The Meeker Housing Authority recently settled a discrimination lawsuit for $1 million.
A lawsuit was recently settled between the Meeker Housing Authority and 22-year-old A.J. White for $1 million. The suit was originally filed on behalf of White over allegations he was discriminated against for owning emotional support animals. According to the suit, White suffers from depression, anxiety, and ADHD, and his two cats, Haimm and Genki, are his emotional support animals meant to help him through his mental illnesses.
The lawsuit reached a $1 million settlement earlier this month when a judge ruled it “had discriminated against tenants who own” emotional support animals. White filed his suit a few years back after the Meeker Housing Authority announced it would “require a $300 fee per emotional support animal.” It’s important to note that, at the time, “the rent was $125 a month for the apartment A.J. shared with his dad, Lonnie.”
White isn’t the only one that had a problem with the steep emotional support animal fee. Another former resident, Megan McFadden, challenged the policy and took her complaints to Meeker Housing Authority director, Stacie Kincher. During a meeting, McFadden allegedly told Kincher that she can’t legally charge such a fee, to which Kincher said, “For a therapy animal we can. For a service animal –…” McFadden allegedly cut her off and said, “an emotional support animal is considered a service animal.”
At the conclusion of the meeting, McFadden was told Kincher would “talk to the housing board,” and added that she already knew what the board would say. She said, “You’re going to have to take us to court.” So, McFadden joined White and sued the Meeker Housing Authority for “violating the Fair Housing Act, which requires reasonable accommodation for people with disabilities,” including mental health disabilities.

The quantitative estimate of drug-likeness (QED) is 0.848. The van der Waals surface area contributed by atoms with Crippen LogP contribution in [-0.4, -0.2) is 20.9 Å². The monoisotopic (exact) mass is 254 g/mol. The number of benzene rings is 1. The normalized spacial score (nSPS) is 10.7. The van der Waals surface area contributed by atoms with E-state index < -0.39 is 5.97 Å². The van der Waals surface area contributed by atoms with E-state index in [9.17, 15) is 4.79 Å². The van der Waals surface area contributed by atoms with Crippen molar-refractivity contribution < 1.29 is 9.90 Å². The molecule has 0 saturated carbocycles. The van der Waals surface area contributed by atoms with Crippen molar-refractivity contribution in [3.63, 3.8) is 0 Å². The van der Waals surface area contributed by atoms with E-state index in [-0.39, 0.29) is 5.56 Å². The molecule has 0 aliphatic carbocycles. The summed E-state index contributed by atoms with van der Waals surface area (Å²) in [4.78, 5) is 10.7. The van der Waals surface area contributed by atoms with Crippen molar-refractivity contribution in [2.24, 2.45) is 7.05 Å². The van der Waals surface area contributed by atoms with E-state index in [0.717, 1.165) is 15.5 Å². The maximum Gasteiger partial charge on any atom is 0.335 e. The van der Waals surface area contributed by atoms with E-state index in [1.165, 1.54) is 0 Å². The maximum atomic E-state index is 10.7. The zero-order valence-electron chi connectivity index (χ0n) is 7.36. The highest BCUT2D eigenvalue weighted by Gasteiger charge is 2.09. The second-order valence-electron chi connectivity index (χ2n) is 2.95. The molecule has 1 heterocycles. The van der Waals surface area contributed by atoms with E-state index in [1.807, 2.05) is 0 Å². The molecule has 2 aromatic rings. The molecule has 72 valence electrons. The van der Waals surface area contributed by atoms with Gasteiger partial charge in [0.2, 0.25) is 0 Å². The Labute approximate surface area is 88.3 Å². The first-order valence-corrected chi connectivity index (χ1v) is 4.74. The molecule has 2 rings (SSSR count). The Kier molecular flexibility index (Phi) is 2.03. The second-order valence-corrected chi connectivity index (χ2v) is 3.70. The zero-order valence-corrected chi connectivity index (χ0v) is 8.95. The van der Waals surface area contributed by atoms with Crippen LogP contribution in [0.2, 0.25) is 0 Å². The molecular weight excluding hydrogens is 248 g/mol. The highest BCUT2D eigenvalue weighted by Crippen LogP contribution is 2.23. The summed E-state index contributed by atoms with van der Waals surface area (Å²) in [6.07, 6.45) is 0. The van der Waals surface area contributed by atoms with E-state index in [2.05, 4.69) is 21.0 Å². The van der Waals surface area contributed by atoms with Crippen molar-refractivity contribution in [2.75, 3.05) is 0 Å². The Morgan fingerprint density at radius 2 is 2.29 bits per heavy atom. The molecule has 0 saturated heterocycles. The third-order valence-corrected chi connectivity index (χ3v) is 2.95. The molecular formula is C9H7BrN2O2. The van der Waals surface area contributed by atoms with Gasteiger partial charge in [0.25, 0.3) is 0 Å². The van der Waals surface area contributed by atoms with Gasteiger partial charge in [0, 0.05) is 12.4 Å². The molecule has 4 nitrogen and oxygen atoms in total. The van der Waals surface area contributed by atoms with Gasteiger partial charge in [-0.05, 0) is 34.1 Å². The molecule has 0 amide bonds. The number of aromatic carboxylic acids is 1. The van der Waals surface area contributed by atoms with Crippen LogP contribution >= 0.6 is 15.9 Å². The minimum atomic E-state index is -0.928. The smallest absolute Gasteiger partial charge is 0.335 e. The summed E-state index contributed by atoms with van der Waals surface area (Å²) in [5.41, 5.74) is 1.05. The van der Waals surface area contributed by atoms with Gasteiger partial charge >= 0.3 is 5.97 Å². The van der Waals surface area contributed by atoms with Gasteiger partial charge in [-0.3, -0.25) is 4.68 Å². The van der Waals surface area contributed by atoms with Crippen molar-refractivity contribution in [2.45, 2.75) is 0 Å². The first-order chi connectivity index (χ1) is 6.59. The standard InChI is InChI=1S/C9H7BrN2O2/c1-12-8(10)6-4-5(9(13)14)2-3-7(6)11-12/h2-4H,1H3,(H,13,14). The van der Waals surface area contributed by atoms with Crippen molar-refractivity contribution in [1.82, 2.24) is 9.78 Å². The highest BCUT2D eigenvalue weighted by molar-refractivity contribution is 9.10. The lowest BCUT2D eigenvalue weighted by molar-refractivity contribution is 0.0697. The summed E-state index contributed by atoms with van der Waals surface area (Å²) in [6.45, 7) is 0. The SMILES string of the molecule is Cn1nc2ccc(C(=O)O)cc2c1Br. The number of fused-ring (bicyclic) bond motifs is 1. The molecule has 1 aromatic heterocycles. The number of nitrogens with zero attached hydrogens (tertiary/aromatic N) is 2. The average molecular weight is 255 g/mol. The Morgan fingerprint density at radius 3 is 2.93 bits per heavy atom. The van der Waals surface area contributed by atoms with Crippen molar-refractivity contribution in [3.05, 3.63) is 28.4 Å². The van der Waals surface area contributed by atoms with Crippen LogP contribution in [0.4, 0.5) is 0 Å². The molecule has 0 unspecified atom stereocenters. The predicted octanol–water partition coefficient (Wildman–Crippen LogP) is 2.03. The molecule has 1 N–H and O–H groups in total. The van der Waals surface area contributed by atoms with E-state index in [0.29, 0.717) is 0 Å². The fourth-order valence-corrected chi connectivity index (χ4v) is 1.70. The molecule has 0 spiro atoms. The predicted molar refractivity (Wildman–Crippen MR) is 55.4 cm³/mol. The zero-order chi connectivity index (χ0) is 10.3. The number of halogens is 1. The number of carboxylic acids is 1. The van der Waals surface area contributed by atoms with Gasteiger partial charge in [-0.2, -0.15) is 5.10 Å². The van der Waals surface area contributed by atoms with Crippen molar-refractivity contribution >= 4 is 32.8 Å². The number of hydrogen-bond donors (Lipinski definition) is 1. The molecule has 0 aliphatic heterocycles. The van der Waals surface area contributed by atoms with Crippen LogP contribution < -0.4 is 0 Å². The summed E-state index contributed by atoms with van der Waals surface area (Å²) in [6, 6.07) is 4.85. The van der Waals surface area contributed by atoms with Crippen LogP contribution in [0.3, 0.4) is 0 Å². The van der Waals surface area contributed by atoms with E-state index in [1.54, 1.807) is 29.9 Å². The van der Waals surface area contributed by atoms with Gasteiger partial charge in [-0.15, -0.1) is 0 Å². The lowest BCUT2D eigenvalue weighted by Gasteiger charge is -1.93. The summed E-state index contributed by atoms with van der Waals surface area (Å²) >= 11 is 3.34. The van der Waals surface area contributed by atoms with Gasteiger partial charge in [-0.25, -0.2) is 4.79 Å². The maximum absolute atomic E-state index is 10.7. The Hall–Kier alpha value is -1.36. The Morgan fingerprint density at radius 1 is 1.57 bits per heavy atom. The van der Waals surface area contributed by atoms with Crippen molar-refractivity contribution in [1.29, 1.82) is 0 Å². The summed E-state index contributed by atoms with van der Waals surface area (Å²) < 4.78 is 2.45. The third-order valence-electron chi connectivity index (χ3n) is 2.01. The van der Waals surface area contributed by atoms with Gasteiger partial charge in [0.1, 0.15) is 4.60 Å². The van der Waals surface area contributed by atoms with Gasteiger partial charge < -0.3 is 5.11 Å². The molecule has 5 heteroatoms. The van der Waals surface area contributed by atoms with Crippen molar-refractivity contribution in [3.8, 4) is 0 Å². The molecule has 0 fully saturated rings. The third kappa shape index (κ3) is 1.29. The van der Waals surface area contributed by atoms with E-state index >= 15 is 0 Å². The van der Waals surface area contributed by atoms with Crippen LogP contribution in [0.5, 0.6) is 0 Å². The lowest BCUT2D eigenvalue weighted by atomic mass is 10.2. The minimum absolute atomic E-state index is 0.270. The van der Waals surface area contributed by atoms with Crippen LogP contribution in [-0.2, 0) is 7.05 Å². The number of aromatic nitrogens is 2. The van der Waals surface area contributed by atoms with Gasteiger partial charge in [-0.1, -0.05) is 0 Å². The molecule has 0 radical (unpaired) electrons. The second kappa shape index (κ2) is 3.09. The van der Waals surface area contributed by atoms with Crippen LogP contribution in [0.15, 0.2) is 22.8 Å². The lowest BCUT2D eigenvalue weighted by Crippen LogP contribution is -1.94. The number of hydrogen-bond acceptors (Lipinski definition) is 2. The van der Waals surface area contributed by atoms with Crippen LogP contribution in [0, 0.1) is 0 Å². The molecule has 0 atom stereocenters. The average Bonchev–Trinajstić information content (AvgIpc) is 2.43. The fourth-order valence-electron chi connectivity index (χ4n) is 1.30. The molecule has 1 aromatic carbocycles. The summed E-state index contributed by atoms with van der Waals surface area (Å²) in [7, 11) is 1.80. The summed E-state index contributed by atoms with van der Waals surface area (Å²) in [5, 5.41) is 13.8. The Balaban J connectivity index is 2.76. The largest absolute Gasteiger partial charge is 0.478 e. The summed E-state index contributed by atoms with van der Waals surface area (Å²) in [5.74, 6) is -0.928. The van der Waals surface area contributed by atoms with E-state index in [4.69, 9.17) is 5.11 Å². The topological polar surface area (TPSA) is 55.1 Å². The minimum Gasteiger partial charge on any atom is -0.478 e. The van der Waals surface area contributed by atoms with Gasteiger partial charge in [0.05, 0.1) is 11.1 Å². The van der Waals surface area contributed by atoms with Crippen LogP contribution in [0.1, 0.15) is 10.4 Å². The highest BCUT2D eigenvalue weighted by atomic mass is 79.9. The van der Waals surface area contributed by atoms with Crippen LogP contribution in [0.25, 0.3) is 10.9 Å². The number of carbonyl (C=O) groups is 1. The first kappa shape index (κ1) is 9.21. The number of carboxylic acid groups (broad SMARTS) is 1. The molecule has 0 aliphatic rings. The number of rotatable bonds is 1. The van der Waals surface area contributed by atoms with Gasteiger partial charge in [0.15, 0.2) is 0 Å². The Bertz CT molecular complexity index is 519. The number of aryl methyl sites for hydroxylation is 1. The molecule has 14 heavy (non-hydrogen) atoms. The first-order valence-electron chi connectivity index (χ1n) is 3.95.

When commenting on the case, Siddhartha Rathod, the attorney for White and McFadden, said the animals were a “fundamental, constitutional right.” He added, “This is not about three plaintiffs, two cats, and a dog. It’s about how we treat our disabled community. It’s about how we treat the least among us.”
Fortunately for White and McFadden, a federal judge agreed that the “renters had been treated unfairly, saying they needed their animals to live as a non-disabled person would.”
Unfortunately, cases like the one White and McFadden experienced are becoming more and more common. According to Amanda Arrington of the Humane Society, the “language around disability in the Fair Housing Act is pretty vague and really is open for however an individual, an organization, an agency wants to interpret it.”
Additionally, more and more people are beginning to use emotional support animals. According to Arrington, “more residents in subsidized housing are asserting their right to own them and more housing agencies are setting limits on them.” She said:
“We still are struggling in this country around a lot of fair housing issues. So when you add pets into the mix, I think we still have a long way to go to get to a place where people are protected and their animals, as well.”